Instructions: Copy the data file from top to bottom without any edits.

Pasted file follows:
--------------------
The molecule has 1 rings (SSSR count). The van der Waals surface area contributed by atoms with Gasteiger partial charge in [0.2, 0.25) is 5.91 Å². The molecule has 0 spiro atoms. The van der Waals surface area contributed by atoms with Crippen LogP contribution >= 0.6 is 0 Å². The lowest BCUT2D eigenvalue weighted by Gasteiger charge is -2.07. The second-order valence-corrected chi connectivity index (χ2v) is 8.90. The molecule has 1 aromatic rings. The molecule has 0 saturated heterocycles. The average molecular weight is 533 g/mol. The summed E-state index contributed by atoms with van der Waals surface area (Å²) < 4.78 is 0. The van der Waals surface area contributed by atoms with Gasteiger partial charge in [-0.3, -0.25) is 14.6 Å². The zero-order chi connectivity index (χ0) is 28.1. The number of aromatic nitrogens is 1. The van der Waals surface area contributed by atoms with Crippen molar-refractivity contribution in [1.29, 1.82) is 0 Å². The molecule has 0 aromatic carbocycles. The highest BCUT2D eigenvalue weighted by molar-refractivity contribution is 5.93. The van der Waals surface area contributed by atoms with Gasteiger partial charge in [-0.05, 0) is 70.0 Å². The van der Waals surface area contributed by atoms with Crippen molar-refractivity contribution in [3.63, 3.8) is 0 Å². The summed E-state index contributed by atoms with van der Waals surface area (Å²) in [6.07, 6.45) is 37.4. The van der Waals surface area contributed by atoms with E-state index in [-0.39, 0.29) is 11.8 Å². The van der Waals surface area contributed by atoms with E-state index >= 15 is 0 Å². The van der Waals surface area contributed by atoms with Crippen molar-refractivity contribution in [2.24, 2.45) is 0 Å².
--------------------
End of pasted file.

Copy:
The molecule has 1 rings (SSSR count). The van der Waals surface area contributed by atoms with Gasteiger partial charge in [0.2, 0.25) is 5.91 Å². The molecule has 0 spiro atoms. The van der Waals surface area contributed by atoms with Crippen LogP contribution >= 0.6 is 0 Å². The lowest BCUT2D eigenvalue weighted by Gasteiger charge is -2.07. The second-order valence-corrected chi connectivity index (χ2v) is 8.90. The molecule has 1 aromatic rings. The molecule has 0 saturated heterocycles. The average molecular weight is 533 g/mol. The summed E-state index contributed by atoms with van der Waals surface area (Å²) < 4.78 is 0. The van der Waals surface area contributed by atoms with Gasteiger partial charge in [-0.3, -0.25) is 14.6 Å². The zero-order chi connectivity index (χ0) is 28.1. The number of aromatic nitrogens is 1. The van der Waals surface area contributed by atoms with Crippen molar-refractivity contribution in [1.29, 1.82) is 0 Å². The molecule has 0 aromatic carbocycles. The highest BCUT2D eigenvalue weighted by molar-refractivity contribution is 5.93. The van der Waals surface area contributed by atoms with Gasteiger partial charge in [-0.05, 0) is 70.0 Å². The van der Waals surface area contributed by atoms with Crippen molar-refractivity contribution in [3.63, 3.8) is 0 Å². The summed E-state index contributed by atoms with van der Waals surface area (Å²) in [6.07, 6.45) is 37.4. The van der Waals surface area contributed by atoms with E-state index in [-0.39, 0.29) is 11.8 Å². The van der Waals surface area contributed by atoms with E-state index >= 15 is 0 Å². The van der Waals surface area contributed by atoms with Crippen molar-refractivity contribution in [2.24, 2.45) is 0 Å².